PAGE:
She asks him on a Sunday.
They're outside, just behind the line of trees that disguises them from the Potters' house, Rosie on the swing that hangs from the largest willow here, Teddy sprawled out on the ground next to her. She's unmoving, eyes staring out into some distant point that Teddy can't see but wishes he could, both of her feet planted solidly on the ground beneath them. He wraps his fingers around her ankle, tugging gently.
“Rosie,” he whispers when she doesn't look down at him. She gets so lost in these moods sometimes, always looking as if her life is a tragedy. “Rosie, you all right?”
Sniffling, she finally looks at him, dark eyes wide and tear-filled.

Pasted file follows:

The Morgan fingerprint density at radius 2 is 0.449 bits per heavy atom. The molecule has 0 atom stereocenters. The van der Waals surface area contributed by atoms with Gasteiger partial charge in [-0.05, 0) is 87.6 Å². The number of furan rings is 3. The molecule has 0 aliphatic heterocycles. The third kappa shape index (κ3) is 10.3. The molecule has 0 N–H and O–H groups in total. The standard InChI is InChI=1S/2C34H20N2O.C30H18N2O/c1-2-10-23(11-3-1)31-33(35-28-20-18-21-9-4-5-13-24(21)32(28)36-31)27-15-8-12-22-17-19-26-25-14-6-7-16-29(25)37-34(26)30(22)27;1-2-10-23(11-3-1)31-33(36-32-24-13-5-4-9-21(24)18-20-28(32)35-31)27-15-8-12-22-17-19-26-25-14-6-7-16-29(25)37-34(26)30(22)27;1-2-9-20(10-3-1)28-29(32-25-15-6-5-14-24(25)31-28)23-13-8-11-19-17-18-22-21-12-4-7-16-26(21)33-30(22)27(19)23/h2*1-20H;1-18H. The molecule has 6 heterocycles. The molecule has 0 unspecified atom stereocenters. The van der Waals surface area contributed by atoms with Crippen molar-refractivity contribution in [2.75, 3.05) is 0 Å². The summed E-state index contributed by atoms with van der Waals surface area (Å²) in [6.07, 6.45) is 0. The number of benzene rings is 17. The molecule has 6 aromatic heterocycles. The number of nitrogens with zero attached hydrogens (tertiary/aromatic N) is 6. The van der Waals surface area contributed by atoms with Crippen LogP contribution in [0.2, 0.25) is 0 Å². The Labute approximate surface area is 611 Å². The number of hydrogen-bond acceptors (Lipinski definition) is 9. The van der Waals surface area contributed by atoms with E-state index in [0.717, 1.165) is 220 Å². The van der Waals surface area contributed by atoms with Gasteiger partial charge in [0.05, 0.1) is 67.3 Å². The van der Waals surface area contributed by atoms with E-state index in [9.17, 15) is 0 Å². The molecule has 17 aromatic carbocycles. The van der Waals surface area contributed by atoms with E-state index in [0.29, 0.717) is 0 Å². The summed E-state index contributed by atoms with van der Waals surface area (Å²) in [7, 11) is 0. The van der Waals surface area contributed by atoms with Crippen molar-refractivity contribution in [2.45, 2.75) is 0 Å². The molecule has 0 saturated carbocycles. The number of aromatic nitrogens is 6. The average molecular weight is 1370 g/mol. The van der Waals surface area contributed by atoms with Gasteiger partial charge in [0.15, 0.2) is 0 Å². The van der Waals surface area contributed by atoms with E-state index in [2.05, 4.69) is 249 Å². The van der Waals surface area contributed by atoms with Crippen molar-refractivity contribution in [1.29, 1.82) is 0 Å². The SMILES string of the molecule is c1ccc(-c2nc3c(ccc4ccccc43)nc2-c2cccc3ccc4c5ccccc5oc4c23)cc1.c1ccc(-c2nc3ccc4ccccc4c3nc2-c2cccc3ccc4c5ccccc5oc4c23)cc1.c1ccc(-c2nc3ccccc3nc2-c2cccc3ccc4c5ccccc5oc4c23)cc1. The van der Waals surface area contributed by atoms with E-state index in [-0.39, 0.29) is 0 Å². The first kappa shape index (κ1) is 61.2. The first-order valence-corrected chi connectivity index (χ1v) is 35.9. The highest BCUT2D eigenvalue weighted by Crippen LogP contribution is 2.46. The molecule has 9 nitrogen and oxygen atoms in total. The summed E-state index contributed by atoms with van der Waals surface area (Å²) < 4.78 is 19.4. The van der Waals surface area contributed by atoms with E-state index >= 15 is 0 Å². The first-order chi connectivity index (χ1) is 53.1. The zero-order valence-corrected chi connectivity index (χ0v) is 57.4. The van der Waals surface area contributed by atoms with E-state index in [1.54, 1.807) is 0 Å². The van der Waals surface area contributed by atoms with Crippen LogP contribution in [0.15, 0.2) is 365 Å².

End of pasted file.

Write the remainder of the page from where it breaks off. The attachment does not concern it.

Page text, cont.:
“Scorpius broke up with me last week,” she mumbles, looking so sad that he can't help but feel sad, as well. “Said he didn't want to be tied down for his last year at school.”
“I'm sorry,” he says, and a part of him feels guilty because he isn't sorry at all. She shrugs, looking away from him.
“It's not your fault,” she says, the tears finally spilling. She cries silently—no undignified sobbing or snotting for Rose Weasley—the hitch in her breathing the only evidence of change.
“Am I the only one you've told?” Teddy asks, fingers still wrapped around her ankle. Her skin is hot underneath his palm, fair and freckled from the sun. He doesn't know why he's asked that, but the question lingers in the air for so long that he knows that he is.
“Yeah,” she answers, wiping a tear off of her cheek with the back of her hand. “I should probably tell Dom soon. She'd get mad if she found out from somebody else, and Louis is a terrible gossip.”
“Worse than a girl,” Teddy says, hand still on Rosie's ankle. She cracks a little smile at that, but doesn't say anything.